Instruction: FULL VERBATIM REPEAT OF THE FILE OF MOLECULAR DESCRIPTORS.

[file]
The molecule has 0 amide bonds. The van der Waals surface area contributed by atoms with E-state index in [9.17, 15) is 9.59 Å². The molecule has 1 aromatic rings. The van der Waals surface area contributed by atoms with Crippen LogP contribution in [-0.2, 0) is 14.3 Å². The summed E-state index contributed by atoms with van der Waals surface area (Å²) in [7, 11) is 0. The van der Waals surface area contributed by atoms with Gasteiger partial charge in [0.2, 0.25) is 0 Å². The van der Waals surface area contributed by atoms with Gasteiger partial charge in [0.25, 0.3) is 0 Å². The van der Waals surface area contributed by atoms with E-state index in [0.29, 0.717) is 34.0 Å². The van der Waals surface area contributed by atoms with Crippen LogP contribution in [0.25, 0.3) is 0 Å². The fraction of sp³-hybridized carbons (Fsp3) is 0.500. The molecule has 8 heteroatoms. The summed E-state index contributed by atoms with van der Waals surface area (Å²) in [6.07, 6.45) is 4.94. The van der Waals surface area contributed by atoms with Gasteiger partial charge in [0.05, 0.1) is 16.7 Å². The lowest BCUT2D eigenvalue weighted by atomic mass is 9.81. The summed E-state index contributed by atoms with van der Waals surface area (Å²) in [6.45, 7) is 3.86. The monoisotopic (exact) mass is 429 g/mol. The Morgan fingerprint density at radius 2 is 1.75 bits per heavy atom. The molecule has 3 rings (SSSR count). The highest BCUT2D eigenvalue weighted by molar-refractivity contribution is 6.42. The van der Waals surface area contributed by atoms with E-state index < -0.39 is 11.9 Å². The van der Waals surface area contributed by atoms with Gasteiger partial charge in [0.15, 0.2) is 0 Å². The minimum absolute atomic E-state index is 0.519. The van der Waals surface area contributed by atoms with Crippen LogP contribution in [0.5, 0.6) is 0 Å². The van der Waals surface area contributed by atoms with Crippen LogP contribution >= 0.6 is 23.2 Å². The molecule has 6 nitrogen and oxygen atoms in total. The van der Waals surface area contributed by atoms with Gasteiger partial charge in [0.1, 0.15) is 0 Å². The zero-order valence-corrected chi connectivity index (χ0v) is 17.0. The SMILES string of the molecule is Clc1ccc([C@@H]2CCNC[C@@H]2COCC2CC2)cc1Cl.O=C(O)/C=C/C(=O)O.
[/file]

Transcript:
The molecule has 0 amide bonds. The van der Waals surface area contributed by atoms with E-state index in [9.17, 15) is 9.59 Å². The molecule has 1 aromatic rings. The van der Waals surface area contributed by atoms with Crippen LogP contribution in [-0.2, 0) is 14.3 Å². The summed E-state index contributed by atoms with van der Waals surface area (Å²) in [7, 11) is 0. The van der Waals surface area contributed by atoms with Gasteiger partial charge in [0.2, 0.25) is 0 Å². The van der Waals surface area contributed by atoms with Gasteiger partial charge in [0.25, 0.3) is 0 Å². The van der Waals surface area contributed by atoms with E-state index in [0.29, 0.717) is 34.0 Å². The van der Waals surface area contributed by atoms with Crippen LogP contribution in [0.25, 0.3) is 0 Å². The fraction of sp³-hybridized carbons (Fsp3) is 0.500. The molecule has 8 heteroatoms. The summed E-state index contributed by atoms with van der Waals surface area (Å²) in [6.07, 6.45) is 4.94. The van der Waals surface area contributed by atoms with Gasteiger partial charge in [0.05, 0.1) is 16.7 Å². The lowest BCUT2D eigenvalue weighted by atomic mass is 9.81. The summed E-state index contributed by atoms with van der Waals surface area (Å²) in [6.45, 7) is 3.86. The monoisotopic (exact) mass is 429 g/mol. The Morgan fingerprint density at radius 2 is 1.75 bits per heavy atom. The molecule has 3 rings (SSSR count). The highest BCUT2D eigenvalue weighted by molar-refractivity contribution is 6.42. The van der Waals surface area contributed by atoms with E-state index < -0.39 is 11.9 Å². The van der Waals surface area contributed by atoms with Gasteiger partial charge in [0.15, 0.2) is 0 Å². The minimum absolute atomic E-state index is 0.519. The van der Waals surface area contributed by atoms with Crippen LogP contribution in [0.5, 0.6) is 0 Å². The van der Waals surface area contributed by atoms with Crippen LogP contribution >= 0.6 is 23.2 Å². The molecule has 6 nitrogen and oxygen atoms in total. The van der Waals surface area contributed by atoms with Gasteiger partial charge in [0.1, 0.15) is 0 Å². The zero-order valence-corrected chi connectivity index (χ0v) is 17.0. The SMILES string of the molecule is Clc1ccc([C@@H]2CCNC[C@@H]2COCC2CC2)cc1Cl.O=C(O)/C=C/C(=O)O.